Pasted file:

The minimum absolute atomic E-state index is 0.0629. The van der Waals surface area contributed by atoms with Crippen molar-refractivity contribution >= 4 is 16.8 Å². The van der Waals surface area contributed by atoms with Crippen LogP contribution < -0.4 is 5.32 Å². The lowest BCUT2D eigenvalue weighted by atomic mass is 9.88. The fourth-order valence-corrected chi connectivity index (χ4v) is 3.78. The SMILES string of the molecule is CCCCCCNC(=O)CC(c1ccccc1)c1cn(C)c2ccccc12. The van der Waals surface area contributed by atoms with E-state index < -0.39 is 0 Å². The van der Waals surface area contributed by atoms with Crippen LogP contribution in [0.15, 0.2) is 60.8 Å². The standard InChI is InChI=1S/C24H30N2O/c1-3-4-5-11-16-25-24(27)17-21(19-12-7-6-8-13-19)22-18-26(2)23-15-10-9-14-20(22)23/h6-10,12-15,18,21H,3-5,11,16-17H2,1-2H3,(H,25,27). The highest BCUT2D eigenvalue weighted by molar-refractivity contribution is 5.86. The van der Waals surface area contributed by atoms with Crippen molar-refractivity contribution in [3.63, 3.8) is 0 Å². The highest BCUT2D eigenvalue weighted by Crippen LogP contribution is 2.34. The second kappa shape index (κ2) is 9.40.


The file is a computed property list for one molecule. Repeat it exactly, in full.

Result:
The minimum absolute atomic E-state index is 0.0629. The van der Waals surface area contributed by atoms with Crippen molar-refractivity contribution >= 4 is 16.8 Å². The van der Waals surface area contributed by atoms with Crippen LogP contribution < -0.4 is 5.32 Å². The lowest BCUT2D eigenvalue weighted by atomic mass is 9.88. The fourth-order valence-corrected chi connectivity index (χ4v) is 3.78. The SMILES string of the molecule is CCCCCCNC(=O)CC(c1ccccc1)c1cn(C)c2ccccc12. The van der Waals surface area contributed by atoms with E-state index < -0.39 is 0 Å². The van der Waals surface area contributed by atoms with Crippen LogP contribution in [0.15, 0.2) is 60.8 Å². The standard InChI is InChI=1S/C24H30N2O/c1-3-4-5-11-16-25-24(27)17-21(19-12-7-6-8-13-19)22-18-26(2)23-15-10-9-14-20(22)23/h6-10,12-15,18,21H,3-5,11,16-17H2,1-2H3,(H,25,27). The highest BCUT2D eigenvalue weighted by molar-refractivity contribution is 5.86. The van der Waals surface area contributed by atoms with Crippen molar-refractivity contribution in [3.63, 3.8) is 0 Å². The highest BCUT2D eigenvalue weighted by Crippen LogP contribution is 2.34. The second kappa shape index (κ2) is 9.40.